Special Northeast Update: The return of eastern promises in early October?

Andrew Farnsworth The Cornell Lab Sep 24, 2013

In the wake of much discussion about atmospheric blocking in Fall 2012, Team BirdCast returns to the scene of the crime, so to speak. The Climate Prediction Center, among others, is forecasting a period of negative North Atlantic Oscillation (NAO) indices in the coming weeks. These negative values correspond to building high pressure over Greenland and Iceland, and high pressure in that region means substantial easterly flow across the North Atlantic. In 2012 (and other years) this pattern of strongly negative NAO values translated, ornithologically speaking, into numerous European vagrants in northeastern North America. Will this blocking phenology build to a “lapwing wind?” BirdCast will follow this pattern and update this post as events warrant.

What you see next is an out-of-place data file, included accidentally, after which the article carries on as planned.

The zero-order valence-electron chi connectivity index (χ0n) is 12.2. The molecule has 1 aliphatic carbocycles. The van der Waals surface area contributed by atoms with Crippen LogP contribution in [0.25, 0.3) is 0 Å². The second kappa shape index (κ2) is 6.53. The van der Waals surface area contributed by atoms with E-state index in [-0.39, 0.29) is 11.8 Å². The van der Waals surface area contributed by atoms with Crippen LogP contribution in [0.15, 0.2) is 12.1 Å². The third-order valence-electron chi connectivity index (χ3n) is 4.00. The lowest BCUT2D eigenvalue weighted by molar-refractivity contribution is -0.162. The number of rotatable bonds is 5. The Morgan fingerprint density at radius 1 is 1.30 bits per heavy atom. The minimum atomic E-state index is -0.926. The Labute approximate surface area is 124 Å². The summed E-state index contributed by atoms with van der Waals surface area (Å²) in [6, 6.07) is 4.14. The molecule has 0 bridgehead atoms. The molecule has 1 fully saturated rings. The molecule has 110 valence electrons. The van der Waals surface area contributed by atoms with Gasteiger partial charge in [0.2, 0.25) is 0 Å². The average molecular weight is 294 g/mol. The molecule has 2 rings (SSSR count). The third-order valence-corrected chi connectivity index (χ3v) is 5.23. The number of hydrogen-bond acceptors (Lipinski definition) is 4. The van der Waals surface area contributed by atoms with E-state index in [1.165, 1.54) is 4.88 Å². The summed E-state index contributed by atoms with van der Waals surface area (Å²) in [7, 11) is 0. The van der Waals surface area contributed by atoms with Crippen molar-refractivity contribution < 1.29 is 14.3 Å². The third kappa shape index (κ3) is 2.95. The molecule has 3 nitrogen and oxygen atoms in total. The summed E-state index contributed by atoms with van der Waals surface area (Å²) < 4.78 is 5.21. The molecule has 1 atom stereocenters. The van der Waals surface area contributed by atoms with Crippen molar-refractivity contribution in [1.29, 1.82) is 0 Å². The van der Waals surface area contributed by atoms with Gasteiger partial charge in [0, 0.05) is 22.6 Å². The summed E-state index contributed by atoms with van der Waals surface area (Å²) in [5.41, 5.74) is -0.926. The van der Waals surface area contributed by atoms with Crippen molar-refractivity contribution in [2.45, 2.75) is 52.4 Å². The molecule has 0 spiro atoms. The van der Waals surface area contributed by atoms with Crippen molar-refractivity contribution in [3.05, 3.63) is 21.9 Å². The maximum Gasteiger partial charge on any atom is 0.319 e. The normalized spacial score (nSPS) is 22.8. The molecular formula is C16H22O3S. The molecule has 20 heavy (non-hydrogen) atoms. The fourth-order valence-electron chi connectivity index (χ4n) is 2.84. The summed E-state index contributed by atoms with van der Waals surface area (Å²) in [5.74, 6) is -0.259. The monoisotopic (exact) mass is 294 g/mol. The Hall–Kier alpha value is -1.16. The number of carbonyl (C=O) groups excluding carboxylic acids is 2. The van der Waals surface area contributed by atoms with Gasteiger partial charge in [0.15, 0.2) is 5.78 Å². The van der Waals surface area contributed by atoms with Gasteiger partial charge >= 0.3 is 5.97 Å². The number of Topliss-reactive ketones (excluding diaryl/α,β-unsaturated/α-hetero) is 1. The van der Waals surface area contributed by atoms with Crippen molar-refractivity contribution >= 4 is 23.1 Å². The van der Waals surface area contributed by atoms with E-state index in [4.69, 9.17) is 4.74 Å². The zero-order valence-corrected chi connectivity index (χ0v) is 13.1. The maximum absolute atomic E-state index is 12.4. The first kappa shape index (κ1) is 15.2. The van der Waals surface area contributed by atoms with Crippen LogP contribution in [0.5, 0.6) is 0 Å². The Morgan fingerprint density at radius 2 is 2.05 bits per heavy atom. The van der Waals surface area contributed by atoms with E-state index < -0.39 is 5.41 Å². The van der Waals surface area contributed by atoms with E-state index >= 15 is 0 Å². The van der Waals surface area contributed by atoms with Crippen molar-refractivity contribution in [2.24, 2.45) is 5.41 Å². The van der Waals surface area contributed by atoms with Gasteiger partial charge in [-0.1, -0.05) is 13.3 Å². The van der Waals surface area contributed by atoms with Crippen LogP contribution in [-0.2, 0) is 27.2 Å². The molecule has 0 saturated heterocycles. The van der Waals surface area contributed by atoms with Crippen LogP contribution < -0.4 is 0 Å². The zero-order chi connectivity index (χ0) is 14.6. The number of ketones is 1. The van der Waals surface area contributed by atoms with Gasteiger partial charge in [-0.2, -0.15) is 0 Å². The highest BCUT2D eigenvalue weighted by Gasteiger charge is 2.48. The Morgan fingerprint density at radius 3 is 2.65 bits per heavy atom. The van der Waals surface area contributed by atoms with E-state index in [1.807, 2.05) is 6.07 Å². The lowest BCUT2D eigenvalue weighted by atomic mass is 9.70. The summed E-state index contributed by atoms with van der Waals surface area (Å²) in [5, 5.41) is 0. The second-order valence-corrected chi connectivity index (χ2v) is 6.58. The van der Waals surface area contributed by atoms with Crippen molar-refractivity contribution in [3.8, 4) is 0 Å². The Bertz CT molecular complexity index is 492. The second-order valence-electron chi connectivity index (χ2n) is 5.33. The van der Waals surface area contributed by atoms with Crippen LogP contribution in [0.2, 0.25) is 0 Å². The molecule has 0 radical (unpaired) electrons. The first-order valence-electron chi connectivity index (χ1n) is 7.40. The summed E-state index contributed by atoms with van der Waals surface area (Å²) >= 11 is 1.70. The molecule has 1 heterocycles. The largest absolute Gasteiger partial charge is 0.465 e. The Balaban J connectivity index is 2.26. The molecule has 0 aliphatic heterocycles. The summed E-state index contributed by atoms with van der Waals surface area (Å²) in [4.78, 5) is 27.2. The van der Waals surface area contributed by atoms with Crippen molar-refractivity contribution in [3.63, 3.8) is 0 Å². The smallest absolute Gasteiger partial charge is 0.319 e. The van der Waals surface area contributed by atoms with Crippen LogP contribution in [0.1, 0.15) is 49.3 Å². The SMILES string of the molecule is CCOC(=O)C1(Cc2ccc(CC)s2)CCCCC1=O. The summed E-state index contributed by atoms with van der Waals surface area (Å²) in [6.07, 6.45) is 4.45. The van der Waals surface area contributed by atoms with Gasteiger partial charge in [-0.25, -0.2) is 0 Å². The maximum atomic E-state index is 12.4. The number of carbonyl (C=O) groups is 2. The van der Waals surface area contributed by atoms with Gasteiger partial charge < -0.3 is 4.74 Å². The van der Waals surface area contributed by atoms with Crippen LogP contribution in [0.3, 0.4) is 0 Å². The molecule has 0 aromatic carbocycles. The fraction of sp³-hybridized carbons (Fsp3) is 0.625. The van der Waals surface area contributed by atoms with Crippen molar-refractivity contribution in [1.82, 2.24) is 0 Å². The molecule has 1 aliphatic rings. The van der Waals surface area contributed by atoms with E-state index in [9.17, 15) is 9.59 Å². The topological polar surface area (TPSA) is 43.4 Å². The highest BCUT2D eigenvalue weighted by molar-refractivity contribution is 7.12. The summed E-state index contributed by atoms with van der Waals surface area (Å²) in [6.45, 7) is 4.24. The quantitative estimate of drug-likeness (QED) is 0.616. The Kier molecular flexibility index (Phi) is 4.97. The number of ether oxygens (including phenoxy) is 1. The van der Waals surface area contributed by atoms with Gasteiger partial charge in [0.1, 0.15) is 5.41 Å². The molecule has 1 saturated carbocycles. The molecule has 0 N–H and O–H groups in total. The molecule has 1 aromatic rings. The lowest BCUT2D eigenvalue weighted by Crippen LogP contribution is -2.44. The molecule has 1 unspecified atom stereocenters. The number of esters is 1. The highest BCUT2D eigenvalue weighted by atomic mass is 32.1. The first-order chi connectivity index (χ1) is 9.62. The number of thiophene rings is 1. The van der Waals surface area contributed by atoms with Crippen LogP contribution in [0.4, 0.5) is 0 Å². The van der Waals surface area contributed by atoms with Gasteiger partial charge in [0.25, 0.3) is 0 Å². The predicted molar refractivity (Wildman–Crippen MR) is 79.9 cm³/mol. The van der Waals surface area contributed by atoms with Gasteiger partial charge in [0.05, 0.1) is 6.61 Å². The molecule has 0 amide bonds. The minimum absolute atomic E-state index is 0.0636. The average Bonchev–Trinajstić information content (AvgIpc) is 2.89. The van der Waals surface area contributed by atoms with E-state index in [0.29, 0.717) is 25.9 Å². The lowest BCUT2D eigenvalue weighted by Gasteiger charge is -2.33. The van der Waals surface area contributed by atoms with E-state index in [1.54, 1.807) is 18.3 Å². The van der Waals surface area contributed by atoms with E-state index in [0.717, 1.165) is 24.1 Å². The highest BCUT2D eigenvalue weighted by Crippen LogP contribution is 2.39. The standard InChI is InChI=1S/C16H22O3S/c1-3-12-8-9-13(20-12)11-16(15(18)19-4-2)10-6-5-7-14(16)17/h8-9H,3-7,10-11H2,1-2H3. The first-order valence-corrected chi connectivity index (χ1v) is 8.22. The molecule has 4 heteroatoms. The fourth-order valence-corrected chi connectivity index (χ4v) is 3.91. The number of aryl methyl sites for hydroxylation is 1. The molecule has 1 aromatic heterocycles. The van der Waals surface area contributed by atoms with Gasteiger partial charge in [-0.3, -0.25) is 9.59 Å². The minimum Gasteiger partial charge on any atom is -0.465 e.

The image directly below shows a Northern Hemisphere view of geopotential heights, with warmer colors indicating higher geopotential height values and areas of higher pressure (and therefore blocking). Low values in blue indicate anomalously colder air (troughs) whereas high value in orange (ridges) indicates anomalously warmer air (warm air expands producing higher heights). Notice the forecast for the end of the first week in October, in which orange colors expand near Greenland.


The geopotential height forecast is mirrored in the plots of NAO index forecasts below (see this article for details on how these values are calculated). These plots suggest that early October will begin a period of negative NAO, in which high pressure stabilizes near Greenland and Iceland. When this happens, winds across the North Atlantic become generally easterly, as winds circulate clockwise around high pressure (anti-cyclones).


This expansion of high pressure in this area is one of the characteristics of a Greenland block. Those of you in the Northeast US probably remember Greenland block discussions from last fall as Hurricane and post-tropical cyclone Sandy slammed into New Jersey. Whether this Greenland intensifies to forecast levels, and beyond, remains to be seen, but we will be watching!